Reporting today on New York City’s plan to lay off 780 school employees in October, an article in The New York Times explains: “The layoffs are a direct consequence of budget cuts to schools, which have occurred in each of the last four years, forcing principals to make tough decisions about what and whom to do without.”
In fact, while city agencies have endured a series of mid-year reductions, annual spending on city schools has not been cut over the past four years. The Department of Education (DoE) budget has increased every single year since fiscal 2008, rising a total of nearly 15 percent during that period. The chart at right tells the story for the past decade. Those pending layoffs aren’t occurring because the budget was cut, but because this year’s increase of 2.6 percent isn’t enough to cover rising costs (and, according to the mayor, because DC 37 refused to make concessions that might temporarily have saved their jobs).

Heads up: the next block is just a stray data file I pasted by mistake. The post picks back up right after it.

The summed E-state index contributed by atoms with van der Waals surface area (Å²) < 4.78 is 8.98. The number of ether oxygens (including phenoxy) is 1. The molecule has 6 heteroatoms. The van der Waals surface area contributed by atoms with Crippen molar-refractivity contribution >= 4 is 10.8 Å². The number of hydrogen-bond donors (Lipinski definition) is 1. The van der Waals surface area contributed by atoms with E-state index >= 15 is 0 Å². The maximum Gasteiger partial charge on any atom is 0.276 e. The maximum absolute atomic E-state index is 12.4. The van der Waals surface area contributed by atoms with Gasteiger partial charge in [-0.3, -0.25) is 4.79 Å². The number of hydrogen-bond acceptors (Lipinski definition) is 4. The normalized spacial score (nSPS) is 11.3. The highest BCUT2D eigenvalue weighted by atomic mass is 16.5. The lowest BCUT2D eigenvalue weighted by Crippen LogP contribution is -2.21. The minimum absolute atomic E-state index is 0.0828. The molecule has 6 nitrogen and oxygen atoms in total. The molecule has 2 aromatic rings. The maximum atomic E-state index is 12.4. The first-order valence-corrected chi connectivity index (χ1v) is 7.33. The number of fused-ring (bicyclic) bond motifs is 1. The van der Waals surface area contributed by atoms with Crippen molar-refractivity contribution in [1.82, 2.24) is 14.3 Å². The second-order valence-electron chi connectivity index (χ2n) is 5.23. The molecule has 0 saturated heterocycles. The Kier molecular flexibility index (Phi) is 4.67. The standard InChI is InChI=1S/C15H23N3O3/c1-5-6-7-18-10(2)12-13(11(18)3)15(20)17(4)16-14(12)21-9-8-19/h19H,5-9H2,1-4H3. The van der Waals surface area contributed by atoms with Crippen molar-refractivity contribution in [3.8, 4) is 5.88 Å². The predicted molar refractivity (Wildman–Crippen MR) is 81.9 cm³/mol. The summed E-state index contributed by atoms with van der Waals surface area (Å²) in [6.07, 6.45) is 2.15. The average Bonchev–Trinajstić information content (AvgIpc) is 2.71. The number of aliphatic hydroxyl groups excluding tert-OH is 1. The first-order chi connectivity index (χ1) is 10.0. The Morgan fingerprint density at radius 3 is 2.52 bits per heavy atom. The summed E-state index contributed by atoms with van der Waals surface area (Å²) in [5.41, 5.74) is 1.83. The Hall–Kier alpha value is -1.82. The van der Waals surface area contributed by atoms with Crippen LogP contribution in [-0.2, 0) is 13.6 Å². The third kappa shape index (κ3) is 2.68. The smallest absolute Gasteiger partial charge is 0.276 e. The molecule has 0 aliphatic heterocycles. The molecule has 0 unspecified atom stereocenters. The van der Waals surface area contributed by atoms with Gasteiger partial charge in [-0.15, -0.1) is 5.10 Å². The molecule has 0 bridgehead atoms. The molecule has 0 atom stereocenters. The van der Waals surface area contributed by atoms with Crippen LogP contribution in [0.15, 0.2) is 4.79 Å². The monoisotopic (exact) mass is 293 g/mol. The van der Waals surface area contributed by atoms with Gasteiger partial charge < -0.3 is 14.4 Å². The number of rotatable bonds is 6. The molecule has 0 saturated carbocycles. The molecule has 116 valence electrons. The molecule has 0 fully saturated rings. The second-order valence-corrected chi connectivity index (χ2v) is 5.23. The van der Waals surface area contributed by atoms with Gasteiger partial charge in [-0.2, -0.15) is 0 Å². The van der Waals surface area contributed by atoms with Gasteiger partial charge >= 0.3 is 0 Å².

The standard budgetary measure actually understates the full amount spent on schools — because, among other things, it excludes pensions, debt service and other expenses that are centrally budgeted by the city. Including these costs, total spending on city schools this year will come to nearly $24 billion, up more than $1 billion over 2010, including a whopping $500 million increase in pension contributions for DoE employees. That works out to about $24,000 per pupil.
And absent a renewed economic boom or a significant tax increase, this trend is not sustainable.